Grandfathers tools

I haven’t had much chance to get out and about last few days. So I’ve been thinking about maybe doing a little still life digital image like the picture I shot of my late father’s photo album picture Dad’s photographic life

After my father’s pasting I inherited all of the tools from his shed, many from both of my Grandfathers. Among these items are many old tins and cardboard boxes full of nails, screws and tacks of all sizes. I been fascinated by many of these old tins, some must be over 60 or 70 years old. Unfortunately some of these old tobacco tins have become so rusty or worn off the original painted labels have become unreadable. Along with many of his old hand tools, I liked the idea of a collage of his few belongs I possess as a still life.

These few tins are from my late Mother’s father, one Reginald Norman who pasted away before I was born in 1959. My Grandmother Elsie told me he died from complications from Emphysema and this was blamed on his smoking habit. He had health issues all his life and interesting to see the asthma, throat lozenges and ‘Potter’s Asthma smoking mixture’ tins which he had obviously been using due to his ill health. Sadly we now know it wasn’t Emphysema that caused his demise but Asbestosis.

Before and after the Second World War, Reginald was a plumber by trade and in those days they thought nothing about cutting up asbestos pipe lagging by hand, so you can imagine the exposure to the asbestos fibres he must had in lofts, cupboards and cellars while carrying out his work. Add to this during the war he was working in North London repairing, maintaining Army trucks and mobile canteens. Twice he was blown across the workshop floor by German bombs during the Blitz.

Image taken with LED bulb lighting the subject and daylight from shed window behind. B&W 2 x neutral density filter used for both images.

Leica M-P (Typ 240) with the Summilux 50mm f/1.4 ASPH lens.

Reginald Arthur Norman
1912 – 1959

Summilux

Well, what can I say …I’m in love!

This was the first shot taken using the Summilux 50mm f/1.4 ASPH on the Leica M-P of my dog Charlie on the beach. Shot wide open at an very bright afternoon yesterday, the ISO was set to 200 with a B+W 43mm Neutral Density 2 Stop filter attached, and the camera set to black and white plus digital yellow filter. I waited for Charlie to come back up the beach until he moved into the depth of field and this is the resulting image. Shot JPG I have done nothing to the picture other than uploading it here for you all to see.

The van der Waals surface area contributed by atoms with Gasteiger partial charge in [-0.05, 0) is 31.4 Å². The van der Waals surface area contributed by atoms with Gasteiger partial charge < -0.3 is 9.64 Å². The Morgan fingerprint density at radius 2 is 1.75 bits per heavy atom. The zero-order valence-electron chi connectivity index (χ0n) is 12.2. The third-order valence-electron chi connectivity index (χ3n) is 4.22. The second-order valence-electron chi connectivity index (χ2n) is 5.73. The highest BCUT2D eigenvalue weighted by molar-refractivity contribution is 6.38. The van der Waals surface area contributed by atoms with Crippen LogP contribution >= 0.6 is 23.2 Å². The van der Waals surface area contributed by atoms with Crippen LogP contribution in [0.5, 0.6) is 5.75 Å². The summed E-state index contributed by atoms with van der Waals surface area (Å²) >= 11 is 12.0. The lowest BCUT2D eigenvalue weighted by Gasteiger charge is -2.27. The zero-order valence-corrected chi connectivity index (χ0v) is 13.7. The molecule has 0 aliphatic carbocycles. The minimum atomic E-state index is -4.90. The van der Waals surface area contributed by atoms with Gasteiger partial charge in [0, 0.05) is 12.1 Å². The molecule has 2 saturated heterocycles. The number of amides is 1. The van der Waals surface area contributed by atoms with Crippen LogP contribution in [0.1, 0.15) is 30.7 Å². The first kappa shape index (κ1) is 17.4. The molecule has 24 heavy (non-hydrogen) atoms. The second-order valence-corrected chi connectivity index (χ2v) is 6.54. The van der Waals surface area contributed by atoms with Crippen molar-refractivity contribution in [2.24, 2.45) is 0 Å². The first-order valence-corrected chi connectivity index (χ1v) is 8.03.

Click to enlarge images

Today the my wife Helen and I spent a day at Broadstairs in Kent and wherever possible I shot this lens wide open. Having had lunch in this little fish and chip shop I roughly set the distance, leaving the f stop on 1.4 and the camera on Aperture priority (which I think is the first time I’d used AP on this camera) and the resulting picture I think is amazing considering the lens is wide open.

I can now appreciate why they say this lens is so good, it’s like using autofocus lens …you can’t miss!

The Spider

Funny how you take a shot and don’t notice a small element of the image until post processing. I was taking pictures of the grasses lit up by the morning sunlight using my new M-P and having shot a number of images I returned home.

click to enlarge image.


Even while finishing the image I still hadn’t noticed the spider until as always I view my finished pictures large on my 30 inch computer screen. Although the spider is very small, the detail of the web when seen large is just amazing to me and completes the picture in a subtle way. Think this image is going to used a large wall print for our new home.

For those of you struggling to see the creature and think Martin has lost his marbles, below in a close up of the image above.

Taken with my Leica M-P and Summicron 35mm f/2 ASPH

Shining through

I’ve shot this sort of image before but this time the clouds where just right covering the whole of the sky giving very soft low light when sunlight wasn’t breaking through the cloud bank.

Picture was taken the following morning after Storm ‘Evert’

I just love the way our Met Office has for the past couple of years have to name these weather fronts we have from time to time here in the UK. Think they’ve got jealous of the United States and other parts of the world with the cyclone, hurricane and typhoon names.

Taken with my Summicron-M 50mm f/2, digital yellow filter preset and shot in Minster on Sea, England.


Colour saturation worries.

Finding my feet with my new Leica M-P, I have been a little concerned about colour images being too rich. I discover there two colour film presets built in to the camera. Not wanting to get too deep into digital manipulation of any kind the original JPG image below was taken without ‘smooth’ film setting. This might look ok to some but me looks wrong, missing detail and doesn’t represent what observed this morning when I shot this image.

On the one hand I wonder if this is cheating but on the other realise it a get way of toning down the colours which would be in my eyes over saturated. Shot with the film Smooth setting, I still had to bring down the levels within Gimp to get the picture below just right though.

Taken with the Summicron-M 35mm f/2 ASPH at Bartons Point Coastal Park.


Reading the Leica M-P operating manual while walking around and using this camera I feel like the German officer played by Gert Frobe in 1956 film Those Magnificent Men
in their Flying Machines

In the film having never flown a flying machine, he said “there is nothing a German officer cannot do” …later you see him reading the aircraft flying instructions while flying the aeroplane!

Image courtesy of forgottenfilmcast.wordpress.com